Not all hair loss is the same—we asked a trichologist about different symptoms to look out for.
Hair loss isn't uncommon—we'd be surprised to hear if there isn't someone in your life who hasn’t faced it at some point or another. Whether there's a clear reason for hair loss, like falling estrogen levels after having a baby, or it happens without warning, hair loss is frustrating. But you’re alone—in fact, over 80 percent of men and nearly 50 percent of women experience significant hair loss during their lifetime, per NYU Langone.
If you're looking for a better understanding of your hair loss or doing research for a loved one, we're here to help. Ahead, we've curated a guide to the most common types of hair loss, with expert insight from certified trichologist William Gaunitz, WTS.
Male and female-pattern hair loss, known as androgenetic alopecia, is the most common type of hair loss, says Gaunitz. “It's driven by genetics and a sensitivity to the hormone dihydrotestosterone (DHT). Your body basically knows androgenic alopecia is a part of your genetics, so it doesn't invest the energy to regrow it.” This can happen at any given point in your life after puberty, and it's usually categorized by a widening of the center part in women and a receding hairline in men.
Telogen effluvium is "trauma-based shedding caused by an event that is either physical or emotional," says Gaunitz. He notes that this causes you to lose excessive hair in a short period of time, but it is reversible. “If you do not have underlying androgenetic alopecia, nutritional alopecia, or inflammation, the hair loss will be temporary and grow back,” says Gaunitz.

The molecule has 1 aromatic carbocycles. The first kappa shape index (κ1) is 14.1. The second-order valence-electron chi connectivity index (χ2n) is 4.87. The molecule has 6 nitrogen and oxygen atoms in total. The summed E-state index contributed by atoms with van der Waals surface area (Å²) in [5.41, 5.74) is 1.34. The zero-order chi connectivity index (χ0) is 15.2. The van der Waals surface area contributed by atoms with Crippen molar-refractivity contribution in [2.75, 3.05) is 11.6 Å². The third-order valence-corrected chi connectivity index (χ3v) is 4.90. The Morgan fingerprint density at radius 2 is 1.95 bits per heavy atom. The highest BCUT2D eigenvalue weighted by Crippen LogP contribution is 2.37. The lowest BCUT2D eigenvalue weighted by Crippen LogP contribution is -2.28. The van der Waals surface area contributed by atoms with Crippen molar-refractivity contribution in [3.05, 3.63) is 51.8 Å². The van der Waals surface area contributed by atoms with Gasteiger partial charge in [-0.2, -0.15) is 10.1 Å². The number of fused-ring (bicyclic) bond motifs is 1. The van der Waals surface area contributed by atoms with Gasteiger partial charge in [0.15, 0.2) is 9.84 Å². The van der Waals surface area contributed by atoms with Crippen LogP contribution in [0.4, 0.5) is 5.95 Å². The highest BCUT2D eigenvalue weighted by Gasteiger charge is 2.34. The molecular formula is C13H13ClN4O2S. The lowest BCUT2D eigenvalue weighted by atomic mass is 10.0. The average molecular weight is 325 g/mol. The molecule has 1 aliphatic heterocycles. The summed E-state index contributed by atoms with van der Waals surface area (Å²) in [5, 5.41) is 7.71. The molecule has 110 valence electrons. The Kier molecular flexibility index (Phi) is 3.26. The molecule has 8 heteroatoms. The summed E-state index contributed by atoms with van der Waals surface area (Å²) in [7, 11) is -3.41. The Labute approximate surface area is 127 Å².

Alopecia areata is an autoimmune condition in which your body attacks your hair follicles. “That causes the hair to break off—usually in small round patches the size of a quarter—about 3 millimeters off the top of the scalp and create what is called in trichology ‘exclamation point hair,’” says Gaunitz. “It looks like almost nothing or like peach fuzz to the naked eye."
Alopecia areata can change into an advanced form called alopecia totalis that spreads from a circle to the entire head, including the eyebrows, eyelashes, and facial hair. Left untreated, it can go a step further and affect the entire body, turning into something called alopecia universalis.
Nutritional alopecia isn't technically a medical term, but Gaunitz says it's becoming increasingly common amongst patients and should be on the public’s radar. He characterizes it by low blood levels in three key areas: vitamin D3, serum zinc, and ferritin. "If any of those three are at the low end of normal or below the normal level, it can cause significant thinning in most people," he says. He adds that it shouldn’t be overlooked, especially since it can aggravate predisposed alopecia areata or DHT-related androgenetic alopecia.
What to Do About Hair Loss
First off, don’t worry—you have plenty of options. Once you have a better grasp of the type of hair loss you’re facing, it’s best to visit a trichologist to get a confirmed diagnosis and come up with a personalized treatment plan. From Minoxidil (an FDA-approved drug) to PRP injections (an in-office procedure where your own blood is separated to remove platelet-rich plasma and injected into the scalp) to OTC scalp products and hair oils, there are many remedies for hair loss that can reap results in a matter of a few months.
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